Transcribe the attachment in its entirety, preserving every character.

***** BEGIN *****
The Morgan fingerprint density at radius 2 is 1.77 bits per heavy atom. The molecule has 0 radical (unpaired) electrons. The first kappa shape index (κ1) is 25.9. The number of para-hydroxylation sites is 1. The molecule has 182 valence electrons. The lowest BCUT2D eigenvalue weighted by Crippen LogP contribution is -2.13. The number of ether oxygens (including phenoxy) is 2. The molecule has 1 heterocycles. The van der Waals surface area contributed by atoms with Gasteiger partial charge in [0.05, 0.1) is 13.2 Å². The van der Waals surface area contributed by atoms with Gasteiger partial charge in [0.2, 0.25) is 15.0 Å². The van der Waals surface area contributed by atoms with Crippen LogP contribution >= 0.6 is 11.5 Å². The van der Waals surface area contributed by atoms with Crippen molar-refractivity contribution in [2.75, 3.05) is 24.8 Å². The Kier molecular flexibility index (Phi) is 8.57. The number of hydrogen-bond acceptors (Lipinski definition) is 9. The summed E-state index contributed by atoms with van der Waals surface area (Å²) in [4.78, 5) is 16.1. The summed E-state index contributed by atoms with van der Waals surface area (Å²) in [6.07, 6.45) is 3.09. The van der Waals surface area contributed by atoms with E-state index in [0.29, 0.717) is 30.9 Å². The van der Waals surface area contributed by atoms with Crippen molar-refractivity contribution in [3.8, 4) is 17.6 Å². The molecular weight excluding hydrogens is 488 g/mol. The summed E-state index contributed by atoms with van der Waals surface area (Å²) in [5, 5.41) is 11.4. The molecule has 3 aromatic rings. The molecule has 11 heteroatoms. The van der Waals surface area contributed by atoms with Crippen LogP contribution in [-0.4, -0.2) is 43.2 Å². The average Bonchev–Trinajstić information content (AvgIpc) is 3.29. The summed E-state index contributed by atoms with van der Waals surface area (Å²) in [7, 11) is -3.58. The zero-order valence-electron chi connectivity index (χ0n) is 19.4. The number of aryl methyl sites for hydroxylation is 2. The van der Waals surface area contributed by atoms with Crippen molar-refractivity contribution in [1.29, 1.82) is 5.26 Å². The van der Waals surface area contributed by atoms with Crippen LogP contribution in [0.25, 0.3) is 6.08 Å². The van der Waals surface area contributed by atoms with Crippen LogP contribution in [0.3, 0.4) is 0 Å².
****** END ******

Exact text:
The Morgan fingerprint density at radius 2 is 1.77 bits per heavy atom. The molecule has 0 radical (unpaired) electrons. The first kappa shape index (κ1) is 25.9. The number of para-hydroxylation sites is 1. The molecule has 182 valence electrons. The lowest BCUT2D eigenvalue weighted by Crippen LogP contribution is -2.13. The number of ether oxygens (including phenoxy) is 2. The molecule has 1 heterocycles. The van der Waals surface area contributed by atoms with Gasteiger partial charge in [0.05, 0.1) is 13.2 Å². The van der Waals surface area contributed by atoms with Gasteiger partial charge in [0.2, 0.25) is 15.0 Å². The van der Waals surface area contributed by atoms with Crippen LogP contribution >= 0.6 is 11.5 Å². The van der Waals surface area contributed by atoms with Crippen molar-refractivity contribution in [2.75, 3.05) is 24.8 Å². The Kier molecular flexibility index (Phi) is 8.57. The number of hydrogen-bond acceptors (Lipinski definition) is 9. The summed E-state index contributed by atoms with van der Waals surface area (Å²) in [4.78, 5) is 16.1. The summed E-state index contributed by atoms with van der Waals surface area (Å²) in [6.07, 6.45) is 3.09. The van der Waals surface area contributed by atoms with E-state index in [0.29, 0.717) is 30.9 Å². The van der Waals surface area contributed by atoms with Crippen molar-refractivity contribution in [3.8, 4) is 17.6 Å². The molecular weight excluding hydrogens is 488 g/mol. The summed E-state index contributed by atoms with van der Waals surface area (Å²) in [5, 5.41) is 11.4. The molecule has 3 aromatic rings. The molecule has 11 heteroatoms. The van der Waals surface area contributed by atoms with Crippen LogP contribution in [-0.4, -0.2) is 43.2 Å². The average Bonchev–Trinajstić information content (AvgIpc) is 3.29. The summed E-state index contributed by atoms with van der Waals surface area (Å²) in [7, 11) is -3.58. The zero-order valence-electron chi connectivity index (χ0n) is 19.4. The number of aryl methyl sites for hydroxylation is 2. The van der Waals surface area contributed by atoms with Crippen molar-refractivity contribution in [1.29, 1.82) is 5.26 Å². The van der Waals surface area contributed by atoms with Crippen LogP contribution in [0.25, 0.3) is 6.08 Å². The van der Waals surface area contributed by atoms with Crippen LogP contribution in [0.3, 0.4) is 0 Å².